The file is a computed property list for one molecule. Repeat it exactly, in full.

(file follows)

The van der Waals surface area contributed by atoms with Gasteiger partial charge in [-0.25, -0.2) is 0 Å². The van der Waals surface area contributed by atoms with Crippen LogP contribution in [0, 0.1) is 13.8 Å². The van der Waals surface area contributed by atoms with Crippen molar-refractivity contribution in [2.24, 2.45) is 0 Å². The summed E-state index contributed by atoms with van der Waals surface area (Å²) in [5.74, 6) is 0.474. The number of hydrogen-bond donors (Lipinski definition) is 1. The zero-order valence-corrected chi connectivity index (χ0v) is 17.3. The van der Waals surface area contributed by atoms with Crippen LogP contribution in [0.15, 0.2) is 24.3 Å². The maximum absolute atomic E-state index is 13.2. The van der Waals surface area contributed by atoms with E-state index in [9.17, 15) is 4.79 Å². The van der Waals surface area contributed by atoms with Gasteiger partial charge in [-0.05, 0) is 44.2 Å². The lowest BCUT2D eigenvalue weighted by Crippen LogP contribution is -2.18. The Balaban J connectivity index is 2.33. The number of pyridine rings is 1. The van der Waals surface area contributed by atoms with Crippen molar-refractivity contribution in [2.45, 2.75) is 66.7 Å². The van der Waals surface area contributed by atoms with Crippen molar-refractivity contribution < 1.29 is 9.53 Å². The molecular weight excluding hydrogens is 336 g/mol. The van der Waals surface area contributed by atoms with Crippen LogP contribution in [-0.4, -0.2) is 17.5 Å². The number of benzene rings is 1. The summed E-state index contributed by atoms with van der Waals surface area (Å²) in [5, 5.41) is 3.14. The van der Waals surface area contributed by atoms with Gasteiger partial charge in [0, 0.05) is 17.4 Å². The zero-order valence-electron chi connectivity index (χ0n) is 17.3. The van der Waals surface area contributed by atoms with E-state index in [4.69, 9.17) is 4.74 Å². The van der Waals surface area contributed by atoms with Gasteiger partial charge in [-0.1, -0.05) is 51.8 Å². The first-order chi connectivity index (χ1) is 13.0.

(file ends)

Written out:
The van der Waals surface area contributed by atoms with Gasteiger partial charge in [-0.25, -0.2) is 0 Å². The van der Waals surface area contributed by atoms with Crippen LogP contribution in [0, 0.1) is 13.8 Å². The van der Waals surface area contributed by atoms with Crippen molar-refractivity contribution in [2.24, 2.45) is 0 Å². The summed E-state index contributed by atoms with van der Waals surface area (Å²) in [5.74, 6) is 0.474. The number of hydrogen-bond donors (Lipinski definition) is 1. The zero-order valence-corrected chi connectivity index (χ0v) is 17.3. The van der Waals surface area contributed by atoms with Crippen LogP contribution in [0.15, 0.2) is 24.3 Å². The maximum absolute atomic E-state index is 13.2. The van der Waals surface area contributed by atoms with E-state index in [9.17, 15) is 4.79 Å². The van der Waals surface area contributed by atoms with Gasteiger partial charge in [-0.05, 0) is 44.2 Å². The lowest BCUT2D eigenvalue weighted by Crippen LogP contribution is -2.18. The Balaban J connectivity index is 2.33. The number of pyridine rings is 1. The van der Waals surface area contributed by atoms with Crippen molar-refractivity contribution in [2.45, 2.75) is 66.7 Å². The van der Waals surface area contributed by atoms with Crippen molar-refractivity contribution < 1.29 is 9.53 Å². The molecular weight excluding hydrogens is 336 g/mol. The van der Waals surface area contributed by atoms with Crippen LogP contribution in [-0.4, -0.2) is 17.5 Å². The number of benzene rings is 1. The summed E-state index contributed by atoms with van der Waals surface area (Å²) in [5, 5.41) is 3.14. The van der Waals surface area contributed by atoms with Gasteiger partial charge in [0, 0.05) is 17.4 Å². The zero-order valence-electron chi connectivity index (χ0n) is 17.3. The van der Waals surface area contributed by atoms with E-state index in [4.69, 9.17) is 4.74 Å². The van der Waals surface area contributed by atoms with Gasteiger partial charge in [-0.1, -0.05) is 51.8 Å². The first-order chi connectivity index (χ1) is 13.0.